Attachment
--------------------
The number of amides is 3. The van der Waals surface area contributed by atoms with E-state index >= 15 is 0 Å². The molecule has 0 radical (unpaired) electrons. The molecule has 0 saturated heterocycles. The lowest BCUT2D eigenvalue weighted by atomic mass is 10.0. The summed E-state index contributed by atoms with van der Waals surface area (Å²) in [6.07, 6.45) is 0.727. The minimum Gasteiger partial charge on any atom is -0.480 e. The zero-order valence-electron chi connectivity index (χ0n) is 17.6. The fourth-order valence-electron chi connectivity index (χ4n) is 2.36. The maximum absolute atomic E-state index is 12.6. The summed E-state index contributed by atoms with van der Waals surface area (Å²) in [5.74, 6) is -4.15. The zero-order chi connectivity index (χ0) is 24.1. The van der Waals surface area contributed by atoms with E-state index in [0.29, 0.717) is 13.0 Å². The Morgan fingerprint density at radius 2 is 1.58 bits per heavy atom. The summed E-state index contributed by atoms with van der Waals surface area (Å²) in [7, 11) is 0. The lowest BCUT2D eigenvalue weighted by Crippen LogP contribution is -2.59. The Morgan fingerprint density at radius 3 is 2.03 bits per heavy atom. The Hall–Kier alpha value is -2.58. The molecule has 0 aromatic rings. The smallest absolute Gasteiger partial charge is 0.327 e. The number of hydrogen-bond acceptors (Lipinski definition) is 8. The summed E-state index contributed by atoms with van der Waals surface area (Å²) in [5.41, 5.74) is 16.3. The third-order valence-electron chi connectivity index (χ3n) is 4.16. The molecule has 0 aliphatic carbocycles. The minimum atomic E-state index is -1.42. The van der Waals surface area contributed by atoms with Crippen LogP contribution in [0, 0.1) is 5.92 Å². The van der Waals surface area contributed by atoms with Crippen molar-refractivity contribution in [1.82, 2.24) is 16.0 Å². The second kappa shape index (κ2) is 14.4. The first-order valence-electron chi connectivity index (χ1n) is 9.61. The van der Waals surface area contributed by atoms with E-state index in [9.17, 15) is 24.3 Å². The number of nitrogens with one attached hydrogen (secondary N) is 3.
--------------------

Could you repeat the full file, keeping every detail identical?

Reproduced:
The number of amides is 3. The van der Waals surface area contributed by atoms with E-state index >= 15 is 0 Å². The molecule has 0 radical (unpaired) electrons. The molecule has 0 saturated heterocycles. The lowest BCUT2D eigenvalue weighted by atomic mass is 10.0. The summed E-state index contributed by atoms with van der Waals surface area (Å²) in [6.07, 6.45) is 0.727. The minimum Gasteiger partial charge on any atom is -0.480 e. The zero-order valence-electron chi connectivity index (χ0n) is 17.6. The fourth-order valence-electron chi connectivity index (χ4n) is 2.36. The maximum absolute atomic E-state index is 12.6. The summed E-state index contributed by atoms with van der Waals surface area (Å²) in [5.74, 6) is -4.15. The zero-order chi connectivity index (χ0) is 24.1. The van der Waals surface area contributed by atoms with E-state index in [0.29, 0.717) is 13.0 Å². The Morgan fingerprint density at radius 2 is 1.58 bits per heavy atom. The summed E-state index contributed by atoms with van der Waals surface area (Å²) in [7, 11) is 0. The lowest BCUT2D eigenvalue weighted by Crippen LogP contribution is -2.59. The Morgan fingerprint density at radius 3 is 2.03 bits per heavy atom. The Hall–Kier alpha value is -2.58. The molecule has 0 aromatic rings. The smallest absolute Gasteiger partial charge is 0.327 e. The number of hydrogen-bond acceptors (Lipinski definition) is 8. The summed E-state index contributed by atoms with van der Waals surface area (Å²) in [5.41, 5.74) is 16.3. The third-order valence-electron chi connectivity index (χ3n) is 4.16. The molecule has 0 aliphatic carbocycles. The minimum atomic E-state index is -1.42. The van der Waals surface area contributed by atoms with Crippen LogP contribution in [0, 0.1) is 5.92 Å². The van der Waals surface area contributed by atoms with Crippen molar-refractivity contribution in [1.82, 2.24) is 16.0 Å². The second kappa shape index (κ2) is 14.4. The first-order valence-electron chi connectivity index (χ1n) is 9.61. The van der Waals surface area contributed by atoms with E-state index in [9.17, 15) is 24.3 Å². The number of nitrogens with one attached hydrogen (secondary N) is 3.